Your child’s funeral may be the first time that you have had to plan something, and while it can seem overwhelming and incredibly painful, it is essential to find some clarity as you begin your journey of grief. Taking time to do so can help you make informed decisions that will provide closure and comfort for you and your loved ones during this difficult time.
Creating the Ceremony
A funeral service for a child should be as unique as the person who died. The family will need to decide on a theme, music, readings, and other elements that reflect the personality and values of the child. The choice of where the service will be held and how many guests will attend are also important, as is deciding on the type of flowers and other memorial gifts to send home.
If your child is a young child, you will need to explain everything in terms that they understand and encourage them to ask questions. This can be very hard for them, so be sure to involve them in planning and discussing what will happen at the funeral.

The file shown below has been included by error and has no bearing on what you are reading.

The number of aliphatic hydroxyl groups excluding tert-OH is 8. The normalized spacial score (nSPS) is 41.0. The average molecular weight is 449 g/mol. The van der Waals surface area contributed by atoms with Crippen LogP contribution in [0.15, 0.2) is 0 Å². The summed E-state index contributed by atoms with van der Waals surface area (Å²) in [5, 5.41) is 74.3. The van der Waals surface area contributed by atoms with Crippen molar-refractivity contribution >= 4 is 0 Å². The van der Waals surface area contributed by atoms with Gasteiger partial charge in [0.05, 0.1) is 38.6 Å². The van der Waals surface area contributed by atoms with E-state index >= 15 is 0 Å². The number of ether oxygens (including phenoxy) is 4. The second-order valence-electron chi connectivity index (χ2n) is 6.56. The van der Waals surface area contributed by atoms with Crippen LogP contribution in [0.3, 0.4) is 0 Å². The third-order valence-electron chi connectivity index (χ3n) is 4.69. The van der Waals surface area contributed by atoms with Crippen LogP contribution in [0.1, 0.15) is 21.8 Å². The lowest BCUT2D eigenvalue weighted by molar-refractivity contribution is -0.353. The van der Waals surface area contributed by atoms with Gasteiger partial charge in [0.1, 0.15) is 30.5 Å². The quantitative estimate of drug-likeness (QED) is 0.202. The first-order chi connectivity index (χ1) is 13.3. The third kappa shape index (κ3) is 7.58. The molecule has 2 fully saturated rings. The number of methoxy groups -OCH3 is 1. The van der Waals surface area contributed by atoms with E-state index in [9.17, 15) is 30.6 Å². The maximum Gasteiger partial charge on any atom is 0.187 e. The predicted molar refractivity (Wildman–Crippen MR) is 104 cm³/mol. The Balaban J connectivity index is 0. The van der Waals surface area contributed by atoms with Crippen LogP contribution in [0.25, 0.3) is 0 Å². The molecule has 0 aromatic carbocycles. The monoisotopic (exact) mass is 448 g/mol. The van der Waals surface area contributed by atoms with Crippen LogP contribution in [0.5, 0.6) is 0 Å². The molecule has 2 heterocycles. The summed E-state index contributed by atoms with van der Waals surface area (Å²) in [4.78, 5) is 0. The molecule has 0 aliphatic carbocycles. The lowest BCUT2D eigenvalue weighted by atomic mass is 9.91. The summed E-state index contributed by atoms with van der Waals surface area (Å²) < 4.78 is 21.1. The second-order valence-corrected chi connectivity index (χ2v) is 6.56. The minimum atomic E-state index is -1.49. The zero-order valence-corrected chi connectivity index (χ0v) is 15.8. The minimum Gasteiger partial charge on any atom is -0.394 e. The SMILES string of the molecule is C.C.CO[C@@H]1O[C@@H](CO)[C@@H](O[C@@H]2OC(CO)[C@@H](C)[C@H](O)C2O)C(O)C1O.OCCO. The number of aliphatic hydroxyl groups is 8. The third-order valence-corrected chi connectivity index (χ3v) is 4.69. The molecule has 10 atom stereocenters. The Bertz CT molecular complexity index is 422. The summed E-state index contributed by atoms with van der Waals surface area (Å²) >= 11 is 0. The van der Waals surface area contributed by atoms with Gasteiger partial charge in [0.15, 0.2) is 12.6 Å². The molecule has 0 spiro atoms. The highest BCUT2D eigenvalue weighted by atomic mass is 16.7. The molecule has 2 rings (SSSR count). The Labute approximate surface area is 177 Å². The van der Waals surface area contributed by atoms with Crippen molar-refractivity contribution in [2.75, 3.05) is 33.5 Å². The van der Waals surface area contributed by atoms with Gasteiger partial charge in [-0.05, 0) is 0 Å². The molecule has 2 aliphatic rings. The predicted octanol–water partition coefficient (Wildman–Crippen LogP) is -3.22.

Whether or not your child wants to be present at the funeral is a personal decision that will need to be made. Some children feel more included when they are invited to take part in the service, such as lighting a candle or placing a momento in their sibling’s casket.
They may also wish to offer their own words of tribute. They can do this by speaking about their favorite memories of the person who has died, or by sharing a poem or song that is special to them.
Your child’s friends and classmates can play a role at the funeral by serving as pallbearers, or by reading from scripture or poetry that has significance for them. Likewise, school glee clubs, bands and choirs can perform a musical piece that celebrates the life of your child.
When selecting the music, you will want to consider what type of music your child enjoys and how it fits in with the theme of the funeral. You might also want to consider the music of your child’s religion or culture.
You might also want to think about what songs or hymns reflect the personality of your child and their relationship with you. You might also want to consider incorporating songs or hymns that have special meaning for your child and their relationships with you and other family members.
If you are considering having a special musical piece performed, you will need to work with the clergy or officiant to create a service that honors your child’s unique life. You can also request that the musician or band donate a portion of their proceeds to a charity that is meaningful to your child and their family.
Your child’s favorite colors, food and clothing can also influence the style of the service. You might choose a traditional service with a large crowd, or you might opt for a more intimate gathering of close family and friends.